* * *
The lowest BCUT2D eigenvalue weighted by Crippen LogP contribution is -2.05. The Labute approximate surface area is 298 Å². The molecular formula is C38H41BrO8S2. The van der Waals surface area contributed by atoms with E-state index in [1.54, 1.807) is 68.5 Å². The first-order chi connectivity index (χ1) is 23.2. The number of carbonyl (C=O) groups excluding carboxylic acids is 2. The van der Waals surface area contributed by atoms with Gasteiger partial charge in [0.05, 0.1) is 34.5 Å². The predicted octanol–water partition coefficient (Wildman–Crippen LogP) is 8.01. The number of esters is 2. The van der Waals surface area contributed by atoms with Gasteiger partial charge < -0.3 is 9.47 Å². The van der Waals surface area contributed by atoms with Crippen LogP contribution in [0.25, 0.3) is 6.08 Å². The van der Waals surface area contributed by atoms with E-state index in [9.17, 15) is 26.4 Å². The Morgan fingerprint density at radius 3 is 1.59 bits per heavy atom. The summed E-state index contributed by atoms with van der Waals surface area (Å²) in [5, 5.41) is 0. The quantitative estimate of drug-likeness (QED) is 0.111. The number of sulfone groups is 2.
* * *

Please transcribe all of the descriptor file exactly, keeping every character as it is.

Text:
The lowest BCUT2D eigenvalue weighted by Crippen LogP contribution is -2.05. The Labute approximate surface area is 298 Å². The molecular formula is C38H41BrO8S2. The van der Waals surface area contributed by atoms with E-state index in [1.54, 1.807) is 68.5 Å². The first-order chi connectivity index (χ1) is 23.2. The number of carbonyl (C=O) groups excluding carboxylic acids is 2. The van der Waals surface area contributed by atoms with Gasteiger partial charge in [0.05, 0.1) is 34.5 Å². The predicted octanol–water partition coefficient (Wildman–Crippen LogP) is 8.01. The number of esters is 2. The van der Waals surface area contributed by atoms with Gasteiger partial charge < -0.3 is 9.47 Å². The van der Waals surface area contributed by atoms with Crippen LogP contribution in [0.25, 0.3) is 6.08 Å². The van der Waals surface area contributed by atoms with E-state index in [9.17, 15) is 26.4 Å². The Morgan fingerprint density at radius 3 is 1.59 bits per heavy atom. The summed E-state index contributed by atoms with van der Waals surface area (Å²) in [5, 5.41) is 0. The quantitative estimate of drug-likeness (QED) is 0.111. The number of sulfone groups is 2.